Weird as it was not to play in front of massive galleries, Tiger said it didn't really faze him.
"You know, that wasn't something I was thinking about out there," he said. "I was just trying to play. This was a Saturday round. It's a chance to play myself back into a tournament. Whether there's a gallery or not, it doesn't change the execution of the golf shot. Ball still needs to be placed correctly around the golf course, and I did that most of the day."
Tiger got off to a strong start by making birdie at the 402-yard, par-4 first hole, where he hit a nice approach shot about 12 feet from the cup and made the putt. At the 208-yard, par-3 second, he pulled a 5-iron into the left greenside bunker, then blasted to within two feet of the hole and saved par.
At the 466-yard, par-4 third, Woods hit a 3-wood into the first cut of rough on the left and hit a 9-iron from 187 yards 34 feet below the cup. Tiger poured in the birdie putt, the ball doing a victory lap around the hole.
Woods made a terrific par save at the 470-yard, par-4 fourth, the second-hardest hole on the course. He pulled a driver way left into heavy rough and had no choice but to gouge a wedge back into the fairway. He knocked his third shot from 83 yards within two feet of the hole and salvaged par.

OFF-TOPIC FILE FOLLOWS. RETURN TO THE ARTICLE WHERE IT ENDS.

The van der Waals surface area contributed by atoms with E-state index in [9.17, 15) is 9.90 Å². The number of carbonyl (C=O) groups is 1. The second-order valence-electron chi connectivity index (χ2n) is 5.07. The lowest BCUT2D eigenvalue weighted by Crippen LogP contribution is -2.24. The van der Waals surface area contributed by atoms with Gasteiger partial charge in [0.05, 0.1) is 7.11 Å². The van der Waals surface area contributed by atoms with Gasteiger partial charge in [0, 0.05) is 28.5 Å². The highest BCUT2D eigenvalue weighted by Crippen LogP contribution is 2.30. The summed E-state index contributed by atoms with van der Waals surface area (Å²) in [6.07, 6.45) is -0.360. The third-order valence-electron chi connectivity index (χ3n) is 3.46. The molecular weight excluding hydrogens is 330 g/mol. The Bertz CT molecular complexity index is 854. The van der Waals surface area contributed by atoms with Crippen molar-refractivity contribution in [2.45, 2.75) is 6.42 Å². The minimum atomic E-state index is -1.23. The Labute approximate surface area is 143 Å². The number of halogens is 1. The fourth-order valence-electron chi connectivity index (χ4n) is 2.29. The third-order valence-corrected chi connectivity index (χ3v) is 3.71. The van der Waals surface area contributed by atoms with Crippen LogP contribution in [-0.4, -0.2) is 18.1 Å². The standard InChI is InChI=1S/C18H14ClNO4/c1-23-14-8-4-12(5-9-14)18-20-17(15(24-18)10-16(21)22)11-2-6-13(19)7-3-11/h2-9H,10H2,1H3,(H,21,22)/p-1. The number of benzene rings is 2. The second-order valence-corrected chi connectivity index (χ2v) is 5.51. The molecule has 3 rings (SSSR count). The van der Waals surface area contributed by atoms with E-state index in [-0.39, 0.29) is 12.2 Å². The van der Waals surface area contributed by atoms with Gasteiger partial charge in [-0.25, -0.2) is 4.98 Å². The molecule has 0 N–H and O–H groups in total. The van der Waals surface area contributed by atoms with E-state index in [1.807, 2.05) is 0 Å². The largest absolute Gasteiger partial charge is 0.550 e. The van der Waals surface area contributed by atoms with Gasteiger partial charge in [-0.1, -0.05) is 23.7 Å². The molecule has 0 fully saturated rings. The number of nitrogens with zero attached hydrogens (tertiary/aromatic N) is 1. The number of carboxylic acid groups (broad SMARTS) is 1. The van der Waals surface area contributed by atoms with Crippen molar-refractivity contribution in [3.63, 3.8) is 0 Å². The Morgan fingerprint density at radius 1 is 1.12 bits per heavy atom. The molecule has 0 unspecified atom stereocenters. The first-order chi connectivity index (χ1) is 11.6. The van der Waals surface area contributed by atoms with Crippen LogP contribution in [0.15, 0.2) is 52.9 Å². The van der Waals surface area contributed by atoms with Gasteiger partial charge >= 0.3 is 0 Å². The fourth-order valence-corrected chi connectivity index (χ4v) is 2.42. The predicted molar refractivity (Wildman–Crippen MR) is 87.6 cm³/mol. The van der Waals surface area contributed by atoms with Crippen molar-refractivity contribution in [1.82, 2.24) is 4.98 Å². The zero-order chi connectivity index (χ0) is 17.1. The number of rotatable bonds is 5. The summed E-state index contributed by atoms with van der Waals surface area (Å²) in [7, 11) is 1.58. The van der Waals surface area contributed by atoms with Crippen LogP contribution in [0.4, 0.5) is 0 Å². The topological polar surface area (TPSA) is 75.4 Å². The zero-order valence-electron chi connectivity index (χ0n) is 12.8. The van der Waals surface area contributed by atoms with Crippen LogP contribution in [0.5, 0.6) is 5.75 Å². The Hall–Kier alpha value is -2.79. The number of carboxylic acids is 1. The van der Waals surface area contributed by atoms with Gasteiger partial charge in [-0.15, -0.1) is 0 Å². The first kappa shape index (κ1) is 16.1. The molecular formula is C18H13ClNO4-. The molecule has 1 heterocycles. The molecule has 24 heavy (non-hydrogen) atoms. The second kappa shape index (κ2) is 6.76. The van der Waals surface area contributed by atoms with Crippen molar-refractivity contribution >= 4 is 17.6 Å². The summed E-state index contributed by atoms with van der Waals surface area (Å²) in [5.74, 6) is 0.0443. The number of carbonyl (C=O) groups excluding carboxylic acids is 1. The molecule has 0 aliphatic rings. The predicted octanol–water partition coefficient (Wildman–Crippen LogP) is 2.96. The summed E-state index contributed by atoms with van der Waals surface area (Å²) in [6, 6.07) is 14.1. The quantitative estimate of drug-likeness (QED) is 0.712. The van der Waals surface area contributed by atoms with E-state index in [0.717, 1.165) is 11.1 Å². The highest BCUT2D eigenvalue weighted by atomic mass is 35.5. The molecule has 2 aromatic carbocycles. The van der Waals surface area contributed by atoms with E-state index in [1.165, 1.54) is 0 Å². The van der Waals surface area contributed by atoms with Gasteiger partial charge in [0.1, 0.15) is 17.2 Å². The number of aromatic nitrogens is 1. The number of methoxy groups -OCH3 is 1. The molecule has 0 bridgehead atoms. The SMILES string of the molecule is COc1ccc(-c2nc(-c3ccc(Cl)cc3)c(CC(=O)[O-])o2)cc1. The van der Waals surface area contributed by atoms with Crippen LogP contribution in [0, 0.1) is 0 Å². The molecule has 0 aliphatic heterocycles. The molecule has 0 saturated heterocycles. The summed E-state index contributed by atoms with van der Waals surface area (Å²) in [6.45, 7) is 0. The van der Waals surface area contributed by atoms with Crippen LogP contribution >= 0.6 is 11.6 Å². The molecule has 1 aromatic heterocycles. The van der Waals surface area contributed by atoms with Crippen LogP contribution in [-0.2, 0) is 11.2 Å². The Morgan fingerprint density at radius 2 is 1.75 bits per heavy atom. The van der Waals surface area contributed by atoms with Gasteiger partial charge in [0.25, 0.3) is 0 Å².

Tiger hit a nice 3-wood down the fairway at the 413-yard, par-4 fifth. Faced with 137 yards to the flag, he slightly miscalculated his approach shot, the ball skipping over the back of the putting surface into the rough. Woods intentionally bladed a wedge for his third shot and judged it perfectly, the ball stopping a foot away from the hole to set up his fifth consecutive one-putt.
At the 555-yard, par-5 sixth, Tiger hooked his tee shot way right near a fallen tree and punched a wedge back into the fairway. With 116 yards left to the back-left pin, he pull-hooked a wedge over the back of the green, and the ball wound up sitting down in trampled rough. Woods had little green to work with, but he hit a beautiful flop shot that tracked into the center of the cup for an unlikely birdie.